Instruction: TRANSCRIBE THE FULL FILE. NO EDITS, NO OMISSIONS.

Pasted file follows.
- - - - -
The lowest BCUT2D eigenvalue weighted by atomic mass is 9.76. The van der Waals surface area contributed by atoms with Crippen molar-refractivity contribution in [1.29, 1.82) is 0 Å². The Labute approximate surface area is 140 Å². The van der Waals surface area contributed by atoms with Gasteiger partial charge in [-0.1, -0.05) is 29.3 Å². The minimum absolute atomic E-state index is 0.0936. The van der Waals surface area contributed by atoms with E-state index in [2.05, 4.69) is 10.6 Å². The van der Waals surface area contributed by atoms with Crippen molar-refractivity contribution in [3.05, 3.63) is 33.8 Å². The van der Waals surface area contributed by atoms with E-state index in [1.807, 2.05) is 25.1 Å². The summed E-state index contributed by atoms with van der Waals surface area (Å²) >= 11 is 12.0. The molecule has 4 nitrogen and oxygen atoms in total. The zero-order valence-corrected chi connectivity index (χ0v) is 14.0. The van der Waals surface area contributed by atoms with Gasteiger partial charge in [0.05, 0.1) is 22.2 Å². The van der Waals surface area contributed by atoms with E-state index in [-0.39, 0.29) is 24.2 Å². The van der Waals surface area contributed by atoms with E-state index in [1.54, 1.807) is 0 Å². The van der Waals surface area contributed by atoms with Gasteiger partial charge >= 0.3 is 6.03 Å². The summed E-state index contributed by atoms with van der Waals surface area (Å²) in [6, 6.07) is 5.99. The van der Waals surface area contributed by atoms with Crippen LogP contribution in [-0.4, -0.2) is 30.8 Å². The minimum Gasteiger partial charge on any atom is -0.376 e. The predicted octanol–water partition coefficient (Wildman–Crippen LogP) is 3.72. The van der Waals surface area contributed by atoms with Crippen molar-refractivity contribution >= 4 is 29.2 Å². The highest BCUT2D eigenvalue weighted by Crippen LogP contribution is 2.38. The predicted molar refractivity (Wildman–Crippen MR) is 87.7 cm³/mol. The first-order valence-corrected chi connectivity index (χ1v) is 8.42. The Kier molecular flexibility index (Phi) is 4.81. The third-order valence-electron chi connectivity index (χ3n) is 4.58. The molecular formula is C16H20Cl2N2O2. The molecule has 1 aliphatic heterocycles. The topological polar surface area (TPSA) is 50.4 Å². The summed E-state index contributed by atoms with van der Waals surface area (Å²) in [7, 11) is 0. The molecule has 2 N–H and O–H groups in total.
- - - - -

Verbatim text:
The lowest BCUT2D eigenvalue weighted by atomic mass is 9.76. The van der Waals surface area contributed by atoms with Crippen molar-refractivity contribution in [1.29, 1.82) is 0 Å². The Labute approximate surface area is 140 Å². The van der Waals surface area contributed by atoms with Gasteiger partial charge in [-0.1, -0.05) is 29.3 Å². The minimum absolute atomic E-state index is 0.0936. The van der Waals surface area contributed by atoms with E-state index in [2.05, 4.69) is 10.6 Å². The van der Waals surface area contributed by atoms with Crippen molar-refractivity contribution in [3.05, 3.63) is 33.8 Å². The van der Waals surface area contributed by atoms with E-state index in [1.807, 2.05) is 25.1 Å². The summed E-state index contributed by atoms with van der Waals surface area (Å²) >= 11 is 12.0. The molecule has 4 nitrogen and oxygen atoms in total. The zero-order valence-corrected chi connectivity index (χ0v) is 14.0. The van der Waals surface area contributed by atoms with Gasteiger partial charge in [0.05, 0.1) is 22.2 Å². The van der Waals surface area contributed by atoms with E-state index in [-0.39, 0.29) is 24.2 Å². The van der Waals surface area contributed by atoms with E-state index in [1.54, 1.807) is 0 Å². The van der Waals surface area contributed by atoms with Gasteiger partial charge >= 0.3 is 6.03 Å². The summed E-state index contributed by atoms with van der Waals surface area (Å²) in [6, 6.07) is 5.99. The van der Waals surface area contributed by atoms with Crippen LogP contribution in [-0.4, -0.2) is 30.8 Å². The minimum Gasteiger partial charge on any atom is -0.376 e. The predicted octanol–water partition coefficient (Wildman–Crippen LogP) is 3.72. The van der Waals surface area contributed by atoms with Crippen molar-refractivity contribution >= 4 is 29.2 Å². The highest BCUT2D eigenvalue weighted by Crippen LogP contribution is 2.38. The predicted molar refractivity (Wildman–Crippen MR) is 87.7 cm³/mol. The first-order valence-corrected chi connectivity index (χ1v) is 8.42. The Kier molecular flexibility index (Phi) is 4.81. The third-order valence-electron chi connectivity index (χ3n) is 4.58. The molecular formula is C16H20Cl2N2O2. The molecule has 1 aliphatic heterocycles. The topological polar surface area (TPSA) is 50.4 Å². The summed E-state index contributed by atoms with van der Waals surface area (Å²) in [7, 11) is 0. The molecule has 2 N–H and O–H groups in total.